Good Wednesday morning. Breaking: Walmart finally announced a deal to buy control of Flipkart for about $16 billion. Some links require subscriptions.
What did AT&T and Novartis want from Michael Cohen?
Washington was abuzz yesterday with the news that Michael Cohen’s Essential Consultants received $500,000 from an investment fund tied to the Russian oligarch Viktor Vekselberg. But AT&T and Novartis were also shown to have paid money to the firm — the one that Mr. Cohen used to pay Stormy Daniels.
AT&T said Essential was “one of several firms we engaged in early 2017 to provide insights into understanding the new administration,” and that its contract ended in December. Novartis said that its contract ran for a year, through February.
There’s no link between AT&T or Novartis and the investigations into Mr. Cohen. But AT&T does have business before the Trump administration, including its $85.4 billion bid for Time Warner. What an unnamed source told the WSJ:
The Atlantic notes that AT&T’s $200,000 payouts to Essential Consultants put it in the middle of the telecom giant’s overall lobbying expenses for last year.
Today’s DealBook Briefing was written by Andrew Ross Sorkin in New York, and Michael J. de la Merced and Amie Tsang in London.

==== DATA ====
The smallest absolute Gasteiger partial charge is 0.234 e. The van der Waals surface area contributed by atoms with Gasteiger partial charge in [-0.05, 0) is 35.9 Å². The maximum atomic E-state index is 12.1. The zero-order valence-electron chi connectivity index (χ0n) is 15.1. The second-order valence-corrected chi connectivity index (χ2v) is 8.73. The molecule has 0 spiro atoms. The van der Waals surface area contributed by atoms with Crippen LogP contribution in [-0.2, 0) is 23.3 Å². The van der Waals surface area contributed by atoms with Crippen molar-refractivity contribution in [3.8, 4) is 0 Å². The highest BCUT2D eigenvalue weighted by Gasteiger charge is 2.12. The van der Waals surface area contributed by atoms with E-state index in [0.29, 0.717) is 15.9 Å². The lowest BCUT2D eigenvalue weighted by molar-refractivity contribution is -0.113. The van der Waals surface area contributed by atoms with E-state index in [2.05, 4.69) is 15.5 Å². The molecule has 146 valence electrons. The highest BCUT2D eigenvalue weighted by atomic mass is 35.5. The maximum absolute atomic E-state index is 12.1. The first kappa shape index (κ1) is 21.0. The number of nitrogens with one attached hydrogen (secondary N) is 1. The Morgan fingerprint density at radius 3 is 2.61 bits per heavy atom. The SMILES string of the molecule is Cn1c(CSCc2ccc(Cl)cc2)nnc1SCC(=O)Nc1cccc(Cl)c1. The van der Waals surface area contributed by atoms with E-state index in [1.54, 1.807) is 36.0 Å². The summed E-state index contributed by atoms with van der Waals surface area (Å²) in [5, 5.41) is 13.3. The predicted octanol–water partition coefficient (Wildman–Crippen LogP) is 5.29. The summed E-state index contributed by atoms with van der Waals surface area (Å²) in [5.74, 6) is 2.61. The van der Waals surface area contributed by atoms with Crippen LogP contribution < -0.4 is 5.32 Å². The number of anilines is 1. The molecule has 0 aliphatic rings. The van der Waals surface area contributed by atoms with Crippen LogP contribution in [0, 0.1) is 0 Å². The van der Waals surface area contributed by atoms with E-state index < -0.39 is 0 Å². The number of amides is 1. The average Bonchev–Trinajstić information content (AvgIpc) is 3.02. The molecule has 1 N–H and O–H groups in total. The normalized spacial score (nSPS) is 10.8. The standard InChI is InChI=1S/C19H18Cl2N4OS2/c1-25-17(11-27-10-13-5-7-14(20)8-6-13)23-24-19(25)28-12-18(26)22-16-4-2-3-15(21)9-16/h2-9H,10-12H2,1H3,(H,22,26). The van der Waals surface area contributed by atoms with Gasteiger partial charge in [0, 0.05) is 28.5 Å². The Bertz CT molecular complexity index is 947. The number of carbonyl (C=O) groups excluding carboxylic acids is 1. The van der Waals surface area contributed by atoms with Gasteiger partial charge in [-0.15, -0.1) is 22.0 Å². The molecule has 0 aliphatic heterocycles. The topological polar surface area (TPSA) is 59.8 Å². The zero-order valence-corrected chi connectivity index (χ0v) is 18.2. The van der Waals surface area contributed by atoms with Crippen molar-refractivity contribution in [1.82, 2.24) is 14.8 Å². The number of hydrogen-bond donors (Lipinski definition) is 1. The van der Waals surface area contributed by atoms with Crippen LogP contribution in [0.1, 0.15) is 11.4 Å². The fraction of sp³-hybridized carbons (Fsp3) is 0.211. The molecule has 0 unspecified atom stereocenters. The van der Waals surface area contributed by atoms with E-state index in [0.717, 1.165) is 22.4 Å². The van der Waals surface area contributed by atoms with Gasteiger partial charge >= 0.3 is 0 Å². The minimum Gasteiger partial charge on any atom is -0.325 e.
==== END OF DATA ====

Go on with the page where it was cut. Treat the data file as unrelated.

How Trump’s Iran move could affect the global economy
With President Trump making good on his threat to withdraw from the Iran nuclear deal, the business world has been grappling with what to do next. European companies like Total were considering whether to abandon investments — their governments promised unspecified protections — while Boeing and G.E. were also caught in the crossfire.
Meanwhile, oil continued to rise as the U.S. warned buyers to curb purchases from Iran within six months. (Saudi Arabia, Iran’s regional rival, said it would help stabilize markets.)
Peter Eavis’s take: While Mr. Trump’s foreign policies haven’t yet caused serious losses in the stock market, investors’ stoicism could face greater tests soon. Earnings growth for corporate America this year probably peaked in the first quarter. And since neither the E.U. nor China looks close to caving to Mr. Trump’s threats, global trade tensions look set to escalate.
The big question: How hard will the U.S. crack down on allies who don’t go along with sanctions — is this another trade fight?
Elsewhere in Iran news: Peter Thiel’s Palantir was helping monitor Iran. Some cybersecurity experts fear Iran will now hack more.
Vodafone’s big deal reshapes European telecoms
In agreeing to buy Liberty Global’s cable networks in Germany and Eastern Europe for $22 billion, the British telecom giant is making the biggest move yet to consolidate the Continent’s internet industry. Vodafone won’t just be in wireless: It will offer high-speed internet and cable to 54 million customers.
Why this matters, according to analysts at JPMorgan Chase (via the FT):